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Potential and Kinetic Energy

Moving objects, without friction, represent a constant transformation between potential and kinetic energy.

What is kinetic energy?

Kinetic energy is the energy of motion. All moving things have kinetic energy, and the faster they’re moving the more energy they have.

What is potential energy?

Potential energy is a little more difficult to envision. It is the energy that is stored because of the position of an object. The potential energy we’ll be discussing here is stored because of the forces of gravity at work (there are other types of potential energy, but not that are used in Chaos). When you move an object upward on Earth, it gains potential energy. The higher an object is, the more force it will be able to fall with if let go. In other words, potential energy is the amount of kinetic energy that could be gained if the object traveled all the way to the ground.

Let’s look at a couple of examples of potential and kinetic energy.

You should build these two structures side by side, with the ends of B at exactly the same height. You should then release the balls from A at different times from exactly the same height. Look at the velocity of the outgoing balls. The velocity should be the same. That’s because starting the balls at the same height at A with no initial speed gives them the same amount of potential energy. When they travel to B, even though one makes a lower trip by a different route, they end up with the same amount of potential energy because they are at the same height. Because they have both lost the same amount of potential energy, they should have both gained the same amount of kinetic energy, and therefore the same speed.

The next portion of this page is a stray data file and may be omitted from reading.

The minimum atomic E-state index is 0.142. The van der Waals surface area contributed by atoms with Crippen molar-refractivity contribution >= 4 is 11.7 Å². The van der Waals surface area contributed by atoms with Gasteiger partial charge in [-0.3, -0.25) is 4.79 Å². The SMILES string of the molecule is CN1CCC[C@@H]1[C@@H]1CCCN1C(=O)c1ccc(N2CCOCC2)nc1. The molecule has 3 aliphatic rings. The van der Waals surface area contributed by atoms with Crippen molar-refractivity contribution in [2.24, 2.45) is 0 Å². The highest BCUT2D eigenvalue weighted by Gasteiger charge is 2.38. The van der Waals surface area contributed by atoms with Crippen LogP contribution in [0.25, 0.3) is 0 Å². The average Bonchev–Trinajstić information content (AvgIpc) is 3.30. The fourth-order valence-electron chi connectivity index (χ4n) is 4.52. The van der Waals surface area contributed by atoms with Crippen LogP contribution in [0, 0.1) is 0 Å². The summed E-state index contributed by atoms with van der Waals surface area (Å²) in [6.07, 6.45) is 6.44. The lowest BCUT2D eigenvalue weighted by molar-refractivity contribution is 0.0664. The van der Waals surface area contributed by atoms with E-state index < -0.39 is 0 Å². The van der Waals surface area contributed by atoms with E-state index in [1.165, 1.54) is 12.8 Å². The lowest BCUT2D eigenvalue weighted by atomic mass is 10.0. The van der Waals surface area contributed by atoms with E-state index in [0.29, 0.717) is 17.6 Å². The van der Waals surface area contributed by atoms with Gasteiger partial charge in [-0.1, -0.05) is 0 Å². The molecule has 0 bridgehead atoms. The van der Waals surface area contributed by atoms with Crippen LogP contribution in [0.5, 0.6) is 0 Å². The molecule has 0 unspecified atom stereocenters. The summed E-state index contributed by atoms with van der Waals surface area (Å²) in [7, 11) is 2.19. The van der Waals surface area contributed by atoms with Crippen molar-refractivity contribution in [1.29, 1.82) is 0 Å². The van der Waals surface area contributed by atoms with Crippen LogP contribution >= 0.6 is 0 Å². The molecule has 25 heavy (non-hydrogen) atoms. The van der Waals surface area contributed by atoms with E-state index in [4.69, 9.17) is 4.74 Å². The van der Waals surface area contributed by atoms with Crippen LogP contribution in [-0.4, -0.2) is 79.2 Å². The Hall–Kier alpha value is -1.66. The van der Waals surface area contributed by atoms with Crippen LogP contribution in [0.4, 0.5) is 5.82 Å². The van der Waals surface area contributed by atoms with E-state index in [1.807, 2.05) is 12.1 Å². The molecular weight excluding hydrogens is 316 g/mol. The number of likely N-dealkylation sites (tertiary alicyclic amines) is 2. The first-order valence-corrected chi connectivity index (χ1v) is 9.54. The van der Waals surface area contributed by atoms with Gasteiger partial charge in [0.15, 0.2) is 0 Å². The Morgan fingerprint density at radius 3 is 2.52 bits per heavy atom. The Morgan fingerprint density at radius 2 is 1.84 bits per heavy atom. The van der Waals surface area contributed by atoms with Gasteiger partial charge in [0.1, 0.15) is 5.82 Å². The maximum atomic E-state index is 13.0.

Why do they actually have slightly different speeds?

You may have already guessed yourself. Friction is at fault here. If you look closely, you’ll see that the second route has more track to move over. This means that it has a greater opportunity to slow down from friction.

Next example:

This setup is very similar to the one before, except instead of looking at the ball moving lower than the final height, this studies the ball accelerating at a different angle. At first it might seem like track B would make the ball move faster than the less steep track A. In fact, all that happens is that track B makes it accelerate faster, but they both end up with the same speed. You can prove this to yourself with what you already know about potential and kinetic energy. If both balls start out at the same height, with neither one moving, they have the same potential energy. If they end up at the same lower height, they have lost the same amount of potential energy. Since that energy is transferred into the same amount of kinetic energy, they end up at the same speed.

Another example:

Set up a steep, long track with as many bells as you have on the end, lined up close together. It takes energy to ring a bell, and some kinetic energy of the ball is lost when each bell rings. Therefore, the more bells that ring, the more kinetic energy the ball had when it hit them. You know how to give a ball more kinetic energy. Just start it at a greater height, and therefore with more potential energy.


7. An airplane flying at 200 m/s passes below another airplane of the same size and weight flying at 100 m/s.

a) Which airplane has more kinetic energy?

b) Which has more potential energy?

8. Imagine you’re swinging on a playground swing.

a) At what point in your swing are you going to have the most kinetic energy?

b) At what point will you have the most potential energy?

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